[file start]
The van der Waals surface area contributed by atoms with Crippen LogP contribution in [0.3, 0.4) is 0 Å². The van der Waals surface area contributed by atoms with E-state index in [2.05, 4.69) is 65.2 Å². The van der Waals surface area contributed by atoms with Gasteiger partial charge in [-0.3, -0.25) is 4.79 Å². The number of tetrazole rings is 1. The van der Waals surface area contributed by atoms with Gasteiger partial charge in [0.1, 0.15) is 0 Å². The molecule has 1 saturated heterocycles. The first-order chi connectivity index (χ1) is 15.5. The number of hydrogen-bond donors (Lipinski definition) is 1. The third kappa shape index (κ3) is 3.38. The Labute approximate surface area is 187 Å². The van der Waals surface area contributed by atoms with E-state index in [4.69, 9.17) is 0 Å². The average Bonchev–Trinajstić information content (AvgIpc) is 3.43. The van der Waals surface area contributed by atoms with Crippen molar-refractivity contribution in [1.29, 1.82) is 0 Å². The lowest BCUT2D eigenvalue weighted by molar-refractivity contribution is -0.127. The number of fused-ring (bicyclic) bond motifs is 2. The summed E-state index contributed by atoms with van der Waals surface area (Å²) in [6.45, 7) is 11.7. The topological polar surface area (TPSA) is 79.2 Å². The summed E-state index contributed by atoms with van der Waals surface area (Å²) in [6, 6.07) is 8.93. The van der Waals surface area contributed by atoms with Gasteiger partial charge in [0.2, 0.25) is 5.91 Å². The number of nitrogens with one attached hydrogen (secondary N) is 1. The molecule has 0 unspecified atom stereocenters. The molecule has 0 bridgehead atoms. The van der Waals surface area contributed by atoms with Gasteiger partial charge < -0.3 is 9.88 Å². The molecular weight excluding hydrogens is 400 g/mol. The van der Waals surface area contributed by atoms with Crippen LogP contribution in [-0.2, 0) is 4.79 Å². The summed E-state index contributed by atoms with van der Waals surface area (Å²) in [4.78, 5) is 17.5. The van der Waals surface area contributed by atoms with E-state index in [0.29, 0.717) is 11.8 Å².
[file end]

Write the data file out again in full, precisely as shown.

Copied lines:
The van der Waals surface area contributed by atoms with Crippen LogP contribution in [0.3, 0.4) is 0 Å². The van der Waals surface area contributed by atoms with E-state index in [2.05, 4.69) is 65.2 Å². The van der Waals surface area contributed by atoms with Gasteiger partial charge in [-0.3, -0.25) is 4.79 Å². The number of tetrazole rings is 1. The van der Waals surface area contributed by atoms with Gasteiger partial charge in [0.1, 0.15) is 0 Å². The molecule has 1 saturated heterocycles. The first-order chi connectivity index (χ1) is 15.5. The number of hydrogen-bond donors (Lipinski definition) is 1. The third kappa shape index (κ3) is 3.38. The Labute approximate surface area is 187 Å². The van der Waals surface area contributed by atoms with E-state index in [4.69, 9.17) is 0 Å². The average Bonchev–Trinajstić information content (AvgIpc) is 3.43. The van der Waals surface area contributed by atoms with Crippen molar-refractivity contribution in [1.29, 1.82) is 0 Å². The lowest BCUT2D eigenvalue weighted by molar-refractivity contribution is -0.127. The number of fused-ring (bicyclic) bond motifs is 2. The summed E-state index contributed by atoms with van der Waals surface area (Å²) in [6.45, 7) is 11.7. The topological polar surface area (TPSA) is 79.2 Å². The summed E-state index contributed by atoms with van der Waals surface area (Å²) in [6, 6.07) is 8.93. The van der Waals surface area contributed by atoms with Gasteiger partial charge in [0.2, 0.25) is 5.91 Å². The number of nitrogens with one attached hydrogen (secondary N) is 1. The molecule has 0 unspecified atom stereocenters. The molecule has 0 bridgehead atoms. The van der Waals surface area contributed by atoms with Gasteiger partial charge < -0.3 is 9.88 Å². The molecular weight excluding hydrogens is 400 g/mol. The van der Waals surface area contributed by atoms with Crippen LogP contribution in [-0.2, 0) is 4.79 Å². The summed E-state index contributed by atoms with van der Waals surface area (Å²) in [4.78, 5) is 17.5. The van der Waals surface area contributed by atoms with E-state index in [0.29, 0.717) is 11.8 Å².